K-pop for beginners: A crash course on South Korea's greatest pop culture export

K-pop seems to be steadily taking over the world, but how did it become such a global sensation?

K-pop for beginners: A crash course on South Korea's greatest pop culture export

K-pop seems to be steadily taking over the world with its memorable melodies and perfect choreography. If you don't live under a rock, then chances are that you've heard of the global phenomenon. But even if you know what K-pop is, there's still a pretty good chance you don't quite get it. How do they have such a legion of obsessed, non-Korean speaking fans? Why are there so many people in one band? What is it about these pop stars that reduces audiences to screaming, jumping worshippers?

When did it all begin?

Let's start with a quick history lesson: Seo Taiji & Boys can be considered the founding fathers of K-pop. In 1992, the trio debuted on a television talent show with their song 'Nan Arayo (난 알아요, I Know)'. The boys didn't win – they actually received the lowest score from the judges – but the song and album went on to becoming a soaring success among the public, topping South Korea's music charts.

The song's commercial success (and, ironically, disapproval from the judges) was attributed to the influence of modern American music – it was a completely different musical style to what had been previously seen in South Korea. Following the success of Seo Taiji & Boys, the Korean music industry actively catered to teenagers, forming and marketing pop groups of young boys or girls.

How do you become a K-pop star?

Fast forward to the late 90s and South Korea's music industry was churning out dozens of successful idol groups. Talent agencies began setting up programs to train potential future K-pop stars. These programs still exist, training children from the age of 10 on how to sing, dance, and even conduct themselves in the public eye. Successful children are then placed into an idol group, where they record studio-written tracks, embark on marketing campaigns and perform live tours. Basically, the K-pop world is a bit of a machine, with groups manufactured by record labels right from the get-go.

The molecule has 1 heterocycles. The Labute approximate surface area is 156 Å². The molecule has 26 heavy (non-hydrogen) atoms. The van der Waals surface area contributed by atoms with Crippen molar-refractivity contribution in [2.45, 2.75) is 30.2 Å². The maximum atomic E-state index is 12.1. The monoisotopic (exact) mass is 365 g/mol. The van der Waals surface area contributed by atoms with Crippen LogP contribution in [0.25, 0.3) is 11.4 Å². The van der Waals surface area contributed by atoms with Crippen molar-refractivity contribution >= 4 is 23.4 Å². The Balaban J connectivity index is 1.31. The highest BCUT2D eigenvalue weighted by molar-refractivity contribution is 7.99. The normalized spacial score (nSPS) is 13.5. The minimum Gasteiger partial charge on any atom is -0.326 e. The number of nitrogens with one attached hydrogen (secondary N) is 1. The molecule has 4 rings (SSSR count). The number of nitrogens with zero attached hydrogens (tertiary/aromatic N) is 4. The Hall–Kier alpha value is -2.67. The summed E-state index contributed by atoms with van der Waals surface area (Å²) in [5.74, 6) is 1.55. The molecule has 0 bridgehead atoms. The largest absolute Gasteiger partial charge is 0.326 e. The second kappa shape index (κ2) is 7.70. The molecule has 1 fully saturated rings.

One deciding feature of a K-pop group's potential success is their ability to perform live. Given the popularity of X-Factor-style talent shows within South Korea, winning one is considered a success like no other. Because of this, K-pop artists pull out all the stops for live performances and release songs that, when performed live, will encourage enthusiasm and involvement from fans (for example, having fans chant throughout performances).

Why are there so many singers in one group?

If you've ever seen a K-pop performance or music video, you may have noticed that they often feature a lot of members. Some idol groups have an absurd amount of members (NCT has 21) whilst others have just three or four.

One of the biggest considerations that record companies have is the marketability of these groups and their ability to connect with young fans. So, if you have an idol group of 21 people, chances are that listeners will connect with at least one of the members.

Another, more pragmatic reason behind these supergroups is South Korea's mandatory conscription, when South Korean men between the ages of 18 and 28 are required to perform military service for two years. That's why large group numbers are so common among male idol groups – having so many members means that bands can still perform if some members are on military service. It's also why talented dual-citizens are often sought after, since  dual citizens are exempt from mandatory military service.

How did K-pop go international?

The marketability and high-quality production value of these groups has allowed them to break into a wider audience. In 2009, Wonder Girls brought K-pop to the global forefront, becoming the first South Korean group to hit the Billboard Hot 100 chart with their multilingual hit 'Nobody'. Psy's 2012 hit 'Gangnam Style' was also a major contributor to K-pop's western popularity, with the video reaching over three billion views on YouTube.

Since then, supergroups have continued to dominate Western music charts. BTS is arguably South Korea's most successful musical export. The group has reached the Billboard Hot 100 with two songs, performed at Times Square on New Year's Eve, and were the first South Korean artists to perform a US stadium show. The supergroup is set to perform a pay-per-view online concert in June for their fans across the globe. If K-pop is seeking world domination, BTS could well be the chosen ones.

Do I need to understand Korean or be a teenager to listen to K-pop?

K-pop songs may be marketed at teenagers, but they're designed to be ear worms. Don't be ashamed if you find yourself humming along to BIGBANG's 'Fantastic Baby' (it's almost ridiculous how catchy this song is). And you don't need to speak Korean to get on board the K-pop train. In fact, you've probably noticed that many K-pop songs feature English words; this is deliberate, to make the song catchier and easy to remember. So let loose and sing along to those lyrics.

In all seriousness though, as the diversity of fans shows, language isn't a barrier to enjoying K-pop.

So now that you've read through this K-pop crash course, it's time to experience it for yourself. We've made a playlist featuring some of the most iconic and popular K-pop songs from the past decades. You're welcome.